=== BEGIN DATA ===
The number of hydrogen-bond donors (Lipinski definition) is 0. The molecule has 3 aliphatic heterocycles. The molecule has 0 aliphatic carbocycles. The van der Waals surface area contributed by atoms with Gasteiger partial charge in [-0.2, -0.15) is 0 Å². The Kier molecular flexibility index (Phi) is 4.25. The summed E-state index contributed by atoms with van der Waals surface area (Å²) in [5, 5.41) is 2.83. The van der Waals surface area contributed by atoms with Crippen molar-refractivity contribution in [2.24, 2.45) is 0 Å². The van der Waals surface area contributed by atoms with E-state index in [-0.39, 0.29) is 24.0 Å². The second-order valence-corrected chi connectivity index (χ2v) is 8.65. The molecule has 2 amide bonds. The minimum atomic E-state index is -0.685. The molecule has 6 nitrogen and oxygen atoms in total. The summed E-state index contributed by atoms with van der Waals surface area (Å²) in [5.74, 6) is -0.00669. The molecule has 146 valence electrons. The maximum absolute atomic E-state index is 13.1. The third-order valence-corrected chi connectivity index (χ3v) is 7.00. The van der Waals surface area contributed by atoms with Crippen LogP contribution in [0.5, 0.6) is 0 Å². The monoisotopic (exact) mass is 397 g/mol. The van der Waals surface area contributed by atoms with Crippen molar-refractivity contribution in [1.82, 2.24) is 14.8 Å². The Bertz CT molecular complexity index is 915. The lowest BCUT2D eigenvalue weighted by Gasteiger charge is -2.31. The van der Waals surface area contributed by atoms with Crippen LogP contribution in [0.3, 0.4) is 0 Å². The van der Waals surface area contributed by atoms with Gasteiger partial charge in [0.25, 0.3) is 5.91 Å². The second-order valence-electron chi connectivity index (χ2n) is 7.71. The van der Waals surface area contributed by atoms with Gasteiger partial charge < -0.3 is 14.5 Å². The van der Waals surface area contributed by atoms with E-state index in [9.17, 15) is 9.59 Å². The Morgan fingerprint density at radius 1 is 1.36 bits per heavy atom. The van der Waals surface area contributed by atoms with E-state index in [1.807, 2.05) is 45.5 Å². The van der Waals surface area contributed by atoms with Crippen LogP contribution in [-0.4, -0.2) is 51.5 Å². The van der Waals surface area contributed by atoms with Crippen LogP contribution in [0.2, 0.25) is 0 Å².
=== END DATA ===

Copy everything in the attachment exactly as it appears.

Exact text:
The number of hydrogen-bond donors (Lipinski definition) is 0. The molecule has 3 aliphatic heterocycles. The molecule has 0 aliphatic carbocycles. The van der Waals surface area contributed by atoms with Gasteiger partial charge in [-0.2, -0.15) is 0 Å². The Kier molecular flexibility index (Phi) is 4.25. The summed E-state index contributed by atoms with van der Waals surface area (Å²) in [5, 5.41) is 2.83. The van der Waals surface area contributed by atoms with Crippen molar-refractivity contribution in [2.24, 2.45) is 0 Å². The van der Waals surface area contributed by atoms with E-state index in [-0.39, 0.29) is 24.0 Å². The second-order valence-corrected chi connectivity index (χ2v) is 8.65. The molecule has 2 amide bonds. The minimum atomic E-state index is -0.685. The molecule has 6 nitrogen and oxygen atoms in total. The summed E-state index contributed by atoms with van der Waals surface area (Å²) in [5.74, 6) is -0.00669. The molecule has 146 valence electrons. The maximum absolute atomic E-state index is 13.1. The third-order valence-corrected chi connectivity index (χ3v) is 7.00. The van der Waals surface area contributed by atoms with Crippen LogP contribution in [0.5, 0.6) is 0 Å². The monoisotopic (exact) mass is 397 g/mol. The van der Waals surface area contributed by atoms with Crippen molar-refractivity contribution in [1.82, 2.24) is 14.8 Å². The Bertz CT molecular complexity index is 915. The lowest BCUT2D eigenvalue weighted by Gasteiger charge is -2.31. The van der Waals surface area contributed by atoms with Crippen LogP contribution in [0.3, 0.4) is 0 Å². The van der Waals surface area contributed by atoms with Gasteiger partial charge in [0.25, 0.3) is 5.91 Å². The second-order valence-electron chi connectivity index (χ2n) is 7.71. The van der Waals surface area contributed by atoms with Gasteiger partial charge < -0.3 is 14.5 Å². The van der Waals surface area contributed by atoms with E-state index in [9.17, 15) is 9.59 Å². The Morgan fingerprint density at radius 1 is 1.36 bits per heavy atom. The van der Waals surface area contributed by atoms with E-state index in [1.807, 2.05) is 45.5 Å². The van der Waals surface area contributed by atoms with Crippen LogP contribution in [-0.4, -0.2) is 51.5 Å². The van der Waals surface area contributed by atoms with Crippen LogP contribution in [0.2, 0.25) is 0 Å².